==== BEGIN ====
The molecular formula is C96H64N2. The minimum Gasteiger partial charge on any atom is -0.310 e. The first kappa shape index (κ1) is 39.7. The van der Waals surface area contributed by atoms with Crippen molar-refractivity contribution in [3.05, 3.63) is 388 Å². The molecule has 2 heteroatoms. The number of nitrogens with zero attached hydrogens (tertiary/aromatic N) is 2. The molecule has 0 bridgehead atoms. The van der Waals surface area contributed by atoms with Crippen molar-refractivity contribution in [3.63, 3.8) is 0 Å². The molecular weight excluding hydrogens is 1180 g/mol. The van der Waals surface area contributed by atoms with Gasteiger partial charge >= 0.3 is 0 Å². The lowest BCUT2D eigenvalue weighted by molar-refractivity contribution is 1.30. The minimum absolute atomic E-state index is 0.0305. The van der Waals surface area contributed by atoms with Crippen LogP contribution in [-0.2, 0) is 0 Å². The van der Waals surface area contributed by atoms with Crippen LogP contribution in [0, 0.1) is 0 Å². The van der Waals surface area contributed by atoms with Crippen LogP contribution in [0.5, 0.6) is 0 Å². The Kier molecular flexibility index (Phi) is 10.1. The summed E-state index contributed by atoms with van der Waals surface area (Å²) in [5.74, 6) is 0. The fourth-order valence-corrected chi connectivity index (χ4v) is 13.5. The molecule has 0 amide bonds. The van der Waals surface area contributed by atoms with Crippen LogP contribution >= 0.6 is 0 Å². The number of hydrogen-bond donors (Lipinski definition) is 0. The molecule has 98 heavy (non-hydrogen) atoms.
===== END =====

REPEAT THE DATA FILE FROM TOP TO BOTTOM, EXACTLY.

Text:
The molecular formula is C96H64N2. The minimum Gasteiger partial charge on any atom is -0.310 e. The first kappa shape index (κ1) is 39.7. The van der Waals surface area contributed by atoms with Crippen molar-refractivity contribution in [3.05, 3.63) is 388 Å². The molecule has 2 heteroatoms. The number of nitrogens with zero attached hydrogens (tertiary/aromatic N) is 2. The molecule has 0 bridgehead atoms. The van der Waals surface area contributed by atoms with Crippen molar-refractivity contribution in [3.63, 3.8) is 0 Å². The molecular weight excluding hydrogens is 1180 g/mol. The van der Waals surface area contributed by atoms with Gasteiger partial charge >= 0.3 is 0 Å². The lowest BCUT2D eigenvalue weighted by molar-refractivity contribution is 1.30. The minimum absolute atomic E-state index is 0.0305. The van der Waals surface area contributed by atoms with Crippen LogP contribution in [-0.2, 0) is 0 Å². The van der Waals surface area contributed by atoms with Crippen LogP contribution in [0, 0.1) is 0 Å². The van der Waals surface area contributed by atoms with Crippen LogP contribution in [0.5, 0.6) is 0 Å². The Kier molecular flexibility index (Phi) is 10.1. The summed E-state index contributed by atoms with van der Waals surface area (Å²) in [5.74, 6) is 0. The fourth-order valence-corrected chi connectivity index (χ4v) is 13.5. The molecule has 0 amide bonds. The van der Waals surface area contributed by atoms with Crippen LogP contribution >= 0.6 is 0 Å². The number of hydrogen-bond donors (Lipinski definition) is 0. The molecule has 98 heavy (non-hydrogen) atoms.